Welcome to MLW Hybrid Wrestling where fighting spirit is taken to the extreme. Below is a list of the rules and regulations that have been established. Further, MLW is proud to present a brief synopsis of some of the various styles that make Hybrid Wrestling the ultimate and most violent stage for competition.
Tag Team competition:
- The Global Tag-Team Crown Championship shall be vacated December 31st of every year with a tournament to follow in the first month of the following year.
- Tag team matches: A single pin fall or submission is required to win traditional tag team matches.
- Six man tag team matches: MLW has adopted the Mexican lucha libre variation of the six man tag team approach. To be victorious, you must pin/tap/knockout two of the three members of one team or a team’s captain in order to gain one fall (always in a best of three fall series).
- Heavyweight: 220 pounds (101.25 kilograms) and up.
- Junior Heavyweight: Over 145 pounds (65.25 kilograms) to 219.9 pounds (98.955 kilograms).
Match time limits:
Match duration vary in length depending on the championship, contract, etc. Typical match time limits are:
- 15 minutes
- 30 minutes
- 60 minutes
- No time limit
Young Lions Challenge:
The Young Lions Challenge occurs when a young lion (a wrestler that has yet to achieve full status in MLW) challenges a MLW veteran. The young lion must successfully defeat the veteran in a best of three match series. If the young lion defeats the veteran, then he is elevated to full status within MLW. However, if the young lion fails to obtain said status, he is suspended from MLW for a 90 day period.
American Strong Style: A relaxed variation of the Japanese pro wrestling discipline that was originated in the New Japan Pro Wrestling company in the 1970s. Using a combination of stiff (hard hitting) and sharp moves and strikes, such as the lariat clothesline, the chest chop, and front kicks, American is far less strict in its discipline than its Japanese counterpart. American Strong Style was founded in the late 1990s.
American traditional pro wrestling: Over two hundred years ago, American Pro Wrestling was established with roots including a bout featuring President Abraham Lincoln in Illinois in the mid 1800s. It is standard for traditional pro wrestlers to grapple, suplex, throw or take down their opponent without striking blows. It is the pure basis of most other styles.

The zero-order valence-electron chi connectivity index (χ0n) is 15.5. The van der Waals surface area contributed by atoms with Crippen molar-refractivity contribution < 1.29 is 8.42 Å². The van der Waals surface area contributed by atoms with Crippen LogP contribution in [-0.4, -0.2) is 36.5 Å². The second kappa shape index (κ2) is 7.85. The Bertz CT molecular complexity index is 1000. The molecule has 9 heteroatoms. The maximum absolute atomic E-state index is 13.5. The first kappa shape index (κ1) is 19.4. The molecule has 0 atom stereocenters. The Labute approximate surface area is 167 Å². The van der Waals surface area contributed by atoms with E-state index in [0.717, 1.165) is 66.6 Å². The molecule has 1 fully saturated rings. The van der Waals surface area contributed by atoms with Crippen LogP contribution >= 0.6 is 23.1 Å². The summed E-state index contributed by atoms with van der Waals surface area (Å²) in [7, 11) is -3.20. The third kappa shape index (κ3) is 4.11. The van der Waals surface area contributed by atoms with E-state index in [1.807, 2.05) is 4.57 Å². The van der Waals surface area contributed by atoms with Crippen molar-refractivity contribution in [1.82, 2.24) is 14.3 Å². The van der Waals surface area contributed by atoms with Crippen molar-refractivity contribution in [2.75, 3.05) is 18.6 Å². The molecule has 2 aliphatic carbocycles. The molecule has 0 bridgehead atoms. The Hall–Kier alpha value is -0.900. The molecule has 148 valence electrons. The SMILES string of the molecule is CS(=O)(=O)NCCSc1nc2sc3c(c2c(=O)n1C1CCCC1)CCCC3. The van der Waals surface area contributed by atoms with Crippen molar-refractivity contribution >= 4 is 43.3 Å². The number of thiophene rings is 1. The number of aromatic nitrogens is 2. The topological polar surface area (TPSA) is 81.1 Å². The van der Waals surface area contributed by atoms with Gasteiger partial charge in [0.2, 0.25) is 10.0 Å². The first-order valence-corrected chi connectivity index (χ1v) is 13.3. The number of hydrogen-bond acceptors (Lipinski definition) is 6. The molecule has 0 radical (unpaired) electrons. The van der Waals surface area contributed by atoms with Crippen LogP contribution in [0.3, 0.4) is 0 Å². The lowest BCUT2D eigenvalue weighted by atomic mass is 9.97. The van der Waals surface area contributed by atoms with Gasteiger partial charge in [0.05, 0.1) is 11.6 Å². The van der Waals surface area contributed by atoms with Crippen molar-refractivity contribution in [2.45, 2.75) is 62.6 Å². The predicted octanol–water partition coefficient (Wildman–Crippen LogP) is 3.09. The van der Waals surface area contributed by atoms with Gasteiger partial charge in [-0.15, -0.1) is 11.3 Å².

Hardcore Wrestling: An unorthodox and ultra violent form of pro wrestling. Disqualifications and count outs are ignored in favor of an extreme and often graphic approach. Typically, fighters will use weapons (i.e., chairs, tables, ladders, canes, barbed wire, etc.) and fight or partake in matches in unusual environments both in and outside of the ring.
Hybrid Wrestling: The ultimate style that combines all pre-existing styles creating a state-of-the-art sophisticated discipline consisting of every form of combat that goes down in the ring. Hybrid Wrestling is an intense and evolving combat sport in which competitors wrestle and fight without any boundaries such as disqualification or count out stoppage. The theory, which was developed in January of 2000 by Court Bauer can be applied to any weight class.
Japanese Strong Style: A strict Japanese pro wrestling discipline that originated in the 1970s by Antonio Inoki. Using a combination of stiff (hard hitting) and sharp moves and strikes, such as the lariat clothesline, the chest chop, and front kicks, Japanese Strong Style is a theory that has influenced several other styles.
Lucha Libre: Translated as “free fighting” in Spanish, the near 100 year old lucha libre style combines a dynamic and acrobatic aerial style with that of sophisticated and at times multi-person submission maneuvers. It is common for Luchadores (disciples of this style) to wear masks and put them (or their hair) on the line in an ultimate challenge of honor or to seek out revenge. Lucha libre six man tag team rules differ from the traditional version as you must pin/tap out two of the three members of one team or a team’s captain in order to gain one fall (always in a best of three fall series).
Royal Road: Known also as King’s Road and translated as “oudou” in Japanese, this is Shohei “Giant” Baba’s theory about a pure athletic style of pro wrestling with an emphasis on world class competition. This style was formulated in the early 1970s.
Shoot Wrestling: A form of wrestling that combines wrestling, kick boxing, Jiu-Jitsu, and judo.
Per league rules, if a new champion is crowned, the new title holder will defend the belt against all of preexisting opponents on the new champion’s schedule.